American Sign Language Minor and Course Sequence

Offered by the Department of Applied Psychology

The Department of Applied Psychology offers a popular sequence of courses and a minor (16 units) in American Sign Language (ASL). The courses are listed under the heading of American Sign Language on Albert.

The courses in the sequence are:

  • ASL: Level I, ASL-UE 0091 (offered fall, spring & summer semesters, introductory, requiring no prior knowledge)
  • ASL: Level II, ASL-UE 0092 (offered fall, spring & summer semesters)
  • ASL: Level III, ASL-UE 0093 (offered fall & spring semesters)
  • ASL: Level IV, ASL-UE 0094 (offered fall & spring semesters)
  • ASL: Level V, ASL-UE 0095 (offered every other fall semester, even-numbered years)

ASL satisfies the foreign language requirement in the Steinhardt School of Culture, Education, and Human development. By petition, it can satisfy the foreign language requirement in CAS. Students in other schools should check with their advisers.

The ASL minor can be achieved in two ways:

  1. Taking ASL: Level I through ASL: Level IV; or
  2. If one places out of ASL: Level I, taking ASL: Level II through ASL: Level V.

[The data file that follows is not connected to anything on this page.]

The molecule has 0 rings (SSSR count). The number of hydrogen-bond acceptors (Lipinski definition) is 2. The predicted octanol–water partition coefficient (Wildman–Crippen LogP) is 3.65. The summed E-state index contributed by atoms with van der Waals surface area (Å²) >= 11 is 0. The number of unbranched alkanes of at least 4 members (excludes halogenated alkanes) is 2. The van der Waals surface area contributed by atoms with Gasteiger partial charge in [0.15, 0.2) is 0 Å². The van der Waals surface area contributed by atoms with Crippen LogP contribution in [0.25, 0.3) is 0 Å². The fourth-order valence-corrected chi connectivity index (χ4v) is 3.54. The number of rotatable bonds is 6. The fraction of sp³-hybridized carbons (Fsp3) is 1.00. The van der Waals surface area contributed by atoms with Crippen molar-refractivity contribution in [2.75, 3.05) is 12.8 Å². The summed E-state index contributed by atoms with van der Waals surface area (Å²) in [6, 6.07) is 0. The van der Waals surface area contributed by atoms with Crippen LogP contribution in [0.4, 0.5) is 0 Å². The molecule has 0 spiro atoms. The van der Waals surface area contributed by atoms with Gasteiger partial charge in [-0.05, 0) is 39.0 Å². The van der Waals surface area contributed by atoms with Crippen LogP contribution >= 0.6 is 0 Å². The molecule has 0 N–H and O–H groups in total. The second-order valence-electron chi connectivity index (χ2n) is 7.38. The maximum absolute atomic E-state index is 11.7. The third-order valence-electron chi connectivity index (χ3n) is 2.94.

We want all our students to start learning American Sign Language at
Level One, even if there is preexisting exposure to ASL and the Deaf
Community. With our Universal System of teaching ASL, it is vital
every student is able to fairly and cohesively advance,
level-by-level, in our program of study.

If you believe your preexisting fluency in ASL is extraordinary, and
if you are familiar enough in the NYU method of teaching to start at
Level 2, contact Janna Sweenie for more information. Please be aware
the historic success rate for students petitioning the American Sign
Language program to begin at Level 2 is fewer than 1%. Smooth signing,
comprehensive grammar skill, and receptive understanding, are

The ASL Minor at NYU requires Levels 1-4 or Levels 2-5; it is not
possible to begin your ASL Minor at a level higher than ASL 2, and
still be eligible to complete the minor for transcript credit. There
are no exceptions to this policy. You must be on campus, and in our
classrooms, to earn the ASL Minor. 

Other students may take part or all of the sequence as electives.

Career Opportunities

A minor in ASL can benefit students in many ways. Students who know ASL gain insight about Deaf culture and community, Deaf people, and their language. This knowledge may provide an edge in employment opportunities. The ability to communicate with Deaf people is often seen as an asset by employers, particularly in the helping professions. Students in the Arts profit because of the inherent physical expressiveness of ASL. 

Contact Information

Janna Sweenie, ASL Program Coordinator